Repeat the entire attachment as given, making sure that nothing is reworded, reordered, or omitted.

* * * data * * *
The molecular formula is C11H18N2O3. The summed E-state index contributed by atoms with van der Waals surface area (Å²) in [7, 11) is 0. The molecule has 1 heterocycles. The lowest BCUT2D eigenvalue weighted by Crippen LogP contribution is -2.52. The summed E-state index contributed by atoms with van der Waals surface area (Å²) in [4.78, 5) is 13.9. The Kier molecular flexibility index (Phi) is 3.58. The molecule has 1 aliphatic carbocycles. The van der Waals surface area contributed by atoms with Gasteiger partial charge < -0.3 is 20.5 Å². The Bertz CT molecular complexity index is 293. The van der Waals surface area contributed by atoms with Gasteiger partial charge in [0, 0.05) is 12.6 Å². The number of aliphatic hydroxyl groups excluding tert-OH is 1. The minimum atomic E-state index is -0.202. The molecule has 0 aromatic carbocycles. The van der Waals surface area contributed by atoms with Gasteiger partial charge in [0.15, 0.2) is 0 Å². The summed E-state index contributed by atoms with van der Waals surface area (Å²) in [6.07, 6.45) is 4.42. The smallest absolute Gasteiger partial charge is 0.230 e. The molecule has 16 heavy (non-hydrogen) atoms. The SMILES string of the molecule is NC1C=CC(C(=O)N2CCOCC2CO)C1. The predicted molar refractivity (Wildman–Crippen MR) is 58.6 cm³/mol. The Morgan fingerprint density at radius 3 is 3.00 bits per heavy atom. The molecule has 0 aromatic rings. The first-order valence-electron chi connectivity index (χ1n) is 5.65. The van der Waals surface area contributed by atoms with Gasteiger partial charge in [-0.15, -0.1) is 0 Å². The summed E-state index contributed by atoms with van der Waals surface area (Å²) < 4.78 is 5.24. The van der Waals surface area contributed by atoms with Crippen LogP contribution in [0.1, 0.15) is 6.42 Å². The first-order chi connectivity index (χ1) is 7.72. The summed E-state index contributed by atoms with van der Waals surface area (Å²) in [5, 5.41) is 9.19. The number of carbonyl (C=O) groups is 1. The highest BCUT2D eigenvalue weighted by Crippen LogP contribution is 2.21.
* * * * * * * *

The molecular formula is C11H18N2O3. The summed E-state index contributed by atoms with van der Waals surface area (Å²) in [7, 11) is 0. The molecule has 1 heterocycles. The lowest BCUT2D eigenvalue weighted by Crippen LogP contribution is -2.52. The summed E-state index contributed by atoms with van der Waals surface area (Å²) in [4.78, 5) is 13.9. The Kier molecular flexibility index (Phi) is 3.58. The molecule has 1 aliphatic carbocycles. The van der Waals surface area contributed by atoms with Gasteiger partial charge < -0.3 is 20.5 Å². The Bertz CT molecular complexity index is 293. The van der Waals surface area contributed by atoms with Gasteiger partial charge in [0, 0.05) is 12.6 Å². The number of aliphatic hydroxyl groups excluding tert-OH is 1. The minimum atomic E-state index is -0.202. The molecule has 0 aromatic carbocycles. The van der Waals surface area contributed by atoms with Gasteiger partial charge in [0.15, 0.2) is 0 Å². The summed E-state index contributed by atoms with van der Waals surface area (Å²) in [6.07, 6.45) is 4.42. The smallest absolute Gasteiger partial charge is 0.230 e. The molecule has 16 heavy (non-hydrogen) atoms. The SMILES string of the molecule is NC1C=CC(C(=O)N2CCOCC2CO)C1. The predicted molar refractivity (Wildman–Crippen MR) is 58.6 cm³/mol. The Morgan fingerprint density at radius 3 is 3.00 bits per heavy atom. The molecule has 0 aromatic rings. The first-order valence-electron chi connectivity index (χ1n) is 5.65. The van der Waals surface area contributed by atoms with Gasteiger partial charge in [-0.15, -0.1) is 0 Å². The summed E-state index contributed by atoms with van der Waals surface area (Å²) < 4.78 is 5.24. The van der Waals surface area contributed by atoms with Crippen LogP contribution in [0.1, 0.15) is 6.42 Å². The first-order chi connectivity index (χ1) is 7.72. The summed E-state index contributed by atoms with van der Waals surface area (Å²) in [5, 5.41) is 9.19. The number of carbonyl (C=O) groups is 1. The highest BCUT2D eigenvalue weighted by Crippen LogP contribution is 2.21.